It is widely believed that influenza (flu) vaccination of the elderly reduces all-cause mortality, yet randomized trials for assessing vaccine effectiveness are not feasible and the observational research has been controversial. Efforts to differentiate vaccine effectiveness from selection bias have been problematic. The authors examined mortality before, during, and after 9 flu seasons in relation to time-varying vaccination status in an elderly California population in which 115,823 deaths occurred from 1996 to 2005, including 20,484 deaths during laboratory-defined flu seasons. Vaccine coverage averaged 63%; excess mortality when the flu virus was circulating averaged 7.8%. In analyses that omitted weeks when flu circulated, the odds ratio measuring the vaccination-mortality association increased monotonically from 0.34 early in November to 0.56 in January, 0.67 in April, and 0.76 in August. This reflects the trajectory of selection effects in the absence of flu. In analyses that included weeks with flu and adjustment for selection effects, flu season multiplied the odds ratio by 0.954. The corresponding vaccine effectiveness estimate was 4.6% (95% confidence interval: 0.7, 8.3). To differentiate vaccine effects from selection bias, the authors used logistic regression with a novel case-centered specification that may be useful in other population-based studies when the exposure-outcome association varies markedly over time.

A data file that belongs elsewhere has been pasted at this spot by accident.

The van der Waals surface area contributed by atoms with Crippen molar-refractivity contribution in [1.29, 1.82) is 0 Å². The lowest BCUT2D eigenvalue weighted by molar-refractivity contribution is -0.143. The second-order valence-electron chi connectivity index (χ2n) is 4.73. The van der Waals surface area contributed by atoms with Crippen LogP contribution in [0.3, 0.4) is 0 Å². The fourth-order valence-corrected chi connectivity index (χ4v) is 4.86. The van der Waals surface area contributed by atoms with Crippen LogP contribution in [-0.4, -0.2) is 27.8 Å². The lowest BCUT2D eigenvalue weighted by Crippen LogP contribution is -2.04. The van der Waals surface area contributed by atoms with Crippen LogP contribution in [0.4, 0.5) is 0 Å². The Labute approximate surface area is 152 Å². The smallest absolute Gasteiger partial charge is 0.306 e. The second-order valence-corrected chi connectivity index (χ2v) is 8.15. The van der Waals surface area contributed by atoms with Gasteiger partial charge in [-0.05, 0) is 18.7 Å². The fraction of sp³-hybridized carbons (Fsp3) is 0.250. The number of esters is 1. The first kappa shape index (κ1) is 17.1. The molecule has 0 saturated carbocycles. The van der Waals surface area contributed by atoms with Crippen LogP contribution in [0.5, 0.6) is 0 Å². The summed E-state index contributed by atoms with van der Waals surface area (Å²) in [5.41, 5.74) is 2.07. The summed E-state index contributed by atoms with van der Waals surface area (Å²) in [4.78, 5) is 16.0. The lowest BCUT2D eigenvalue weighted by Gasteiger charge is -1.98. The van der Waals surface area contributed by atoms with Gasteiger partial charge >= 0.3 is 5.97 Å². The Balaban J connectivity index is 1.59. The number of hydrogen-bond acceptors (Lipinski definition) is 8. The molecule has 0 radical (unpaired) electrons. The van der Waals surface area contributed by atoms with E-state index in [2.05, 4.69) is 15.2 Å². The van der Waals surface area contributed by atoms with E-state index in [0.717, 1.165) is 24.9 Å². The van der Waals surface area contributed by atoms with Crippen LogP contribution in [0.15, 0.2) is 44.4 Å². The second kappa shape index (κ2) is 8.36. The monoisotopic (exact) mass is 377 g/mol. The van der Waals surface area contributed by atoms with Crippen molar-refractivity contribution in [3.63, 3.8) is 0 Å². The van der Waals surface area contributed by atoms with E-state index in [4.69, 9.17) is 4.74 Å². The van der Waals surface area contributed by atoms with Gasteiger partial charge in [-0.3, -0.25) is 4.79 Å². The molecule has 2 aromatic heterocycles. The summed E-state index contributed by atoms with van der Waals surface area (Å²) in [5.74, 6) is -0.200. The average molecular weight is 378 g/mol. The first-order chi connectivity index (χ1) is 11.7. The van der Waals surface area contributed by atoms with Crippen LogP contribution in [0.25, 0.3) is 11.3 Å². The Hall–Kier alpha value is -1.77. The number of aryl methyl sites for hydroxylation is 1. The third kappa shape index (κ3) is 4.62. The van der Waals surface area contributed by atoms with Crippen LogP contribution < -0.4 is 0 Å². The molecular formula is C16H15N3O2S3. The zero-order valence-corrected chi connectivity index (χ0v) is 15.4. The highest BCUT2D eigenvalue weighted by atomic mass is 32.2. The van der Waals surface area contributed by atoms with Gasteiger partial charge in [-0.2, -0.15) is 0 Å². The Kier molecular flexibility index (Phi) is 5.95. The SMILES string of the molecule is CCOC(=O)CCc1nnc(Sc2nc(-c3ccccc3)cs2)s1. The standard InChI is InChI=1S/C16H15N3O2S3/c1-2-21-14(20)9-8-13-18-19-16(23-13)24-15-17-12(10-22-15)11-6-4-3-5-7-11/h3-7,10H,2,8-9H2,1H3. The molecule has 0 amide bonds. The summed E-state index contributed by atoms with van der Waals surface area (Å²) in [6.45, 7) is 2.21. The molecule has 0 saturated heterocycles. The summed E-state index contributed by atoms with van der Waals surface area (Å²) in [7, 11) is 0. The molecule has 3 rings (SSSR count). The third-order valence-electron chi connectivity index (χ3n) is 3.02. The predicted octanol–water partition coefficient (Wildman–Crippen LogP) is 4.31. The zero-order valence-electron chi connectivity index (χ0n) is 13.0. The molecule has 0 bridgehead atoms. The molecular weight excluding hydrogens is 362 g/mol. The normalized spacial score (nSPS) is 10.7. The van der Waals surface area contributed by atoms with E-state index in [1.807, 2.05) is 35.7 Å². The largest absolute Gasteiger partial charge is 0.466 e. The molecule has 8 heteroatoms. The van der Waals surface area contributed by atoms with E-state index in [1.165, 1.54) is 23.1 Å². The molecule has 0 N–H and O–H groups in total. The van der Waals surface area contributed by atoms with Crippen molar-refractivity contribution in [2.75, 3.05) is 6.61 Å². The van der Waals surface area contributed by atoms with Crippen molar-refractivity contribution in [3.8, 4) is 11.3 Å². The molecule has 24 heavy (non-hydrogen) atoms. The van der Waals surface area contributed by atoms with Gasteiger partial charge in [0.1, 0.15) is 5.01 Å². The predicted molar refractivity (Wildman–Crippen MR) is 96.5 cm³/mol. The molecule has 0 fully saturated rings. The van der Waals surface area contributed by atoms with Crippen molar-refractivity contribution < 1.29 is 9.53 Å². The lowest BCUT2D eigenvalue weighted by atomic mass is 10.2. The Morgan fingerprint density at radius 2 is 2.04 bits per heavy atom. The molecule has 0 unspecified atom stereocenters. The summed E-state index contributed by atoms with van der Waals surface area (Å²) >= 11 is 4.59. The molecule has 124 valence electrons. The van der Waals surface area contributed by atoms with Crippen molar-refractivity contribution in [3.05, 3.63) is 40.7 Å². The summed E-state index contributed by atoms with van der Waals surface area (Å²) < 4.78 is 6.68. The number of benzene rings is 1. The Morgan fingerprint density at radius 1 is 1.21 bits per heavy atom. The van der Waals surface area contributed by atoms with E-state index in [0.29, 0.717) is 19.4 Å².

Fireman B, Lee J, Lewis N, Bembom O, van der Laan M, Baxter R. Influenza vaccination and mortality: differentiating vaccine effects from bias. Am J Epidemiol. 2009 September Kaiser Permanente, 2000 Broadway, Oakland, CA 94612, USA.